Salade de carottes rapees
If I had to compile a list of the top five National Dishes of France, right up there would be carottes râpées, or grated carrot salad. And it’s everywhere. You’ll find it on many café and bistro menus, charcuteries sell it by the kilo, and even mega-supermarkets add a few extra ingredients for ‘safekeeping’ and sell it packed up in rectangular plastic containers, ready to go.
If you order salade de carottes râpée in a restaurant, you’ll often get a pile of carrots with a wedge of lemon on the side. My frugal grandmother would’ve flipped; “Why order something you can make at home?” she’d say to me if I ordered something like a fruit salad in a restaurant.
I don’t know why, but I do know sometimes there’s nothing more satisfying than a simple pile of grated raw carrots, lightly dressed. And it’s usually the least expensive item on the menu, so my thrifty grandma can easily rest in peace.
I resist the urge to add things to this French classic, although if you’re itching to modify the recipe, you could grate in another raw vegetable, such as beets, slivers of avocado, another legume cru, or top it with some crumbled feta.
This salad also has another thing that one doesn’t necessarily associate with French food: It’s portable enough to take on a picnic or road trip, and is a snap to put together in just a few minutes. Best of all, it’s very healthy. What’s not to like about it?
And if I do say so, my partner Romain makes the best carottes râpées I’ve ever had. Of course, he doesn’t follow a recipe: he mixes, tastes, adds more of something, then tastes again.
And as a recipe writer, I love the fact that French cooks and published recipes sometimes call for vague quantities of things. It’s something that would drive any measure-happy cook insane. In French recipes, a teaspoon is called une cuillère à café (a coffee spoon) and a tablespoon is une cuillère à soupe (a soup spoon.)**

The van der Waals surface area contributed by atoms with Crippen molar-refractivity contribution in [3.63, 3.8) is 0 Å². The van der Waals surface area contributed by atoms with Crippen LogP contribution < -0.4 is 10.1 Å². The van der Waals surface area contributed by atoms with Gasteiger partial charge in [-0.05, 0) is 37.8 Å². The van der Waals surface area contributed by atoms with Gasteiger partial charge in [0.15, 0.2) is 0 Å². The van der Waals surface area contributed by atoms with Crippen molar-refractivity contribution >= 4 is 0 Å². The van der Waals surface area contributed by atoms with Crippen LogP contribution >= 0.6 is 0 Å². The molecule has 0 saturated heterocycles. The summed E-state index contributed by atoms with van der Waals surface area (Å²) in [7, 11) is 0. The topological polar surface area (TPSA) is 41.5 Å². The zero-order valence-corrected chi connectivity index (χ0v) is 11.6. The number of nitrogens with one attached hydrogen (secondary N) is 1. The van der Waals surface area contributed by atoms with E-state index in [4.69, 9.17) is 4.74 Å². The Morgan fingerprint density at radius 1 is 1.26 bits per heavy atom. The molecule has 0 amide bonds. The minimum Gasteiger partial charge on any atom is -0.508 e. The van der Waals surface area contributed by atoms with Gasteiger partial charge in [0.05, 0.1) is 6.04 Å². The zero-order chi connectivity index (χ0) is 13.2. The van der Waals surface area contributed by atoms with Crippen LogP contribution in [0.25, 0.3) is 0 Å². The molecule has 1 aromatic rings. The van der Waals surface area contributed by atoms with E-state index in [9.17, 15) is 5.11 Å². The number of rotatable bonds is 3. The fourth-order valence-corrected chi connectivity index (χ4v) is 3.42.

The most important thing to a good bowl of carottes râpées is the size of les carottes. “Daveed, it is very important to grate the carrots très fines!“, which his mother, who was standing right behind him in the kitchen, said, “Oui! Oui!…c’est très importante!”
So you want to begin with seven large carrots.
Peel and grate them in fine shreds using a hand grater or machine.
Then chop a half bunch of flat leaf parsley, leaving it coarse.
Make a dressing by mixing together:
-The juice of two lemons.
-2 to 3 tablespoons of olive oil
-a sprinkle of sugar
-salt, and freshly ground pepper
I often add a dab of Dijon mustard, but have learned not to interfere when Romain is telling me something. I just nod, and let him keep going since I’ve learned that when Parisians are speaking, it’s best to just let them keep going.
Toss the dressing with the carrots really well, then taste. If you have a fork, great.
If not, don’t be afraid to use your fingers. Mais oui!
Adjust the seasonings at this point. The carrots may need another hit of lemon or salt or olive oil. Don’t overdress the salad; the carrots should be moistened and glistening, not swimming in dressing.
Eh…voilà! Once mixed, serve the carrot salad shortly thereafter. This feeds six to eight people as a side dish. If you want to make this advance, prepare the carrots and dressing separately, and mix together as close to serving time as possible.
UPDATE: A lot of people have asked me about the Moulinex device the French use for this salad. Unfortunately, the sturdy metal models, called a Hachoir à légumes (not to be confused with a moulin à légumes, which is a food mill), are no longer being made. And the plastic ones that they’ve replaced them with aren’t very sturdy, and are overpriced outside of France. (They cost about €20 in France.)
I have a grater attachment for my KitchenAid stand mixer that works well, but if you want to get the long shreds of carrots, like those shown in the post, you can search for a “Moulinex hachoir a legumes” online, on websites like Ebay, Etsy, and LeBonCoin (in France).